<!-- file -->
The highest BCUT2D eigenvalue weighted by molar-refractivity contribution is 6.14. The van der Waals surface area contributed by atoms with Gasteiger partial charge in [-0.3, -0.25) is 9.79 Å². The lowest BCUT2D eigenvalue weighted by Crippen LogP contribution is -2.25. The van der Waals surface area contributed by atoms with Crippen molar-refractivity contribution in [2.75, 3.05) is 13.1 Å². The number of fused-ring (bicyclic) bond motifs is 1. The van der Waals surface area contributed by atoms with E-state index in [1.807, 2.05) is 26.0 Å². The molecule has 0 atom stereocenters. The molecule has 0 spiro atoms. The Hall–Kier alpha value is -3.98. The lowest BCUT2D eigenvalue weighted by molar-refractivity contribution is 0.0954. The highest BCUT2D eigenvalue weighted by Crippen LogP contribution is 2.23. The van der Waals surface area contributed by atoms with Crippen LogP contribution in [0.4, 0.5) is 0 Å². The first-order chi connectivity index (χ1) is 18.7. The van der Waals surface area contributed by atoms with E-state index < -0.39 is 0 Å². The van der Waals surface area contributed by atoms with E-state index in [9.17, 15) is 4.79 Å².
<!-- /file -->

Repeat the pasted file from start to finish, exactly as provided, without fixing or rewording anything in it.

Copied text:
The highest BCUT2D eigenvalue weighted by molar-refractivity contribution is 6.14. The van der Waals surface area contributed by atoms with Gasteiger partial charge in [-0.3, -0.25) is 9.79 Å². The lowest BCUT2D eigenvalue weighted by Crippen LogP contribution is -2.25. The van der Waals surface area contributed by atoms with Crippen molar-refractivity contribution in [2.75, 3.05) is 13.1 Å². The number of fused-ring (bicyclic) bond motifs is 1. The van der Waals surface area contributed by atoms with E-state index in [1.807, 2.05) is 26.0 Å². The molecule has 0 atom stereocenters. The molecule has 0 spiro atoms. The Hall–Kier alpha value is -3.98. The lowest BCUT2D eigenvalue weighted by molar-refractivity contribution is 0.0954. The highest BCUT2D eigenvalue weighted by Crippen LogP contribution is 2.23. The van der Waals surface area contributed by atoms with Crippen LogP contribution in [0.4, 0.5) is 0 Å². The first-order chi connectivity index (χ1) is 18.7. The van der Waals surface area contributed by atoms with E-state index < -0.39 is 0 Å². The van der Waals surface area contributed by atoms with E-state index in [9.17, 15) is 4.79 Å².